Elon Musk’s reputation precedes him.
The apparently impulsive and demanding boss of SpaceX and Tesla is known to emphasize the product above all else. And whether the employees who build the products agree with how he plans to achieve his ambitions, or the ambition itself, they are often expected to go above and beyond—at times to sleep on the company floor—to make it happen, or else.
While there is some precedent for the billionaire̵[ads1]7;s initial actions as head of Twitter, little could have prepared employees at the social media platform for what followed in the first month of his acquisition.
Twitter employees preparing for what was to come under Musk’s leadership got glimpses of the kind of boss he would be from years of Tesla and SpaceX coverage and a series of lawsuits.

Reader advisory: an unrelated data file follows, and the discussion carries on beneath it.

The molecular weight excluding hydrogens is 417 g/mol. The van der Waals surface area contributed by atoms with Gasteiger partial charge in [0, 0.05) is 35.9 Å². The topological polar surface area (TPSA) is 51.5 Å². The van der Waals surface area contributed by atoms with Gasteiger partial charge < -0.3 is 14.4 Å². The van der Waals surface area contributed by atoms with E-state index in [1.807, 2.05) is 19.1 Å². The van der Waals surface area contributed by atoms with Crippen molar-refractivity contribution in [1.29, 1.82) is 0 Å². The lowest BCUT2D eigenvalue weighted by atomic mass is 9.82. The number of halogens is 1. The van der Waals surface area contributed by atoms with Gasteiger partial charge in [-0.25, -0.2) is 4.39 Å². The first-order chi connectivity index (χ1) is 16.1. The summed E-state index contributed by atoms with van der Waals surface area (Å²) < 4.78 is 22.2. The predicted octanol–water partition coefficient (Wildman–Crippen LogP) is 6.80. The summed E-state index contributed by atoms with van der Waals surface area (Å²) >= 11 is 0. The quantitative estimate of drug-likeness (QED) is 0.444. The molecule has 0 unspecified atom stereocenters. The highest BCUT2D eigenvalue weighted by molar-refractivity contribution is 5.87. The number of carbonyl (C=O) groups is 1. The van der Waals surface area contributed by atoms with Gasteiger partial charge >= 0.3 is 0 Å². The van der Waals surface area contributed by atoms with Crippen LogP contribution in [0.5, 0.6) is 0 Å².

For example, in June, after Musk laid off about 500 workers from Tesla’s Giga factory in Sparks, Nevada, two former employees sued the company for allegedly violating California’s Warn Act (Worker Adjustment and Retraining Notification), which requires 60 days’ advance notice as well as wages and benefits for that period. In 2017, Musk announced that the soon-to-be-released Tesla vehicles would have hardware that would eventually allow the cars to drive themselves, surprising and frustrating some of the company’s own engineers. Musk also said he expected Tesla employees to work 100-hour weeks in the ramp up to the release of the Model 3. And in 2020, Tesla notoriously disbanded its public relations department.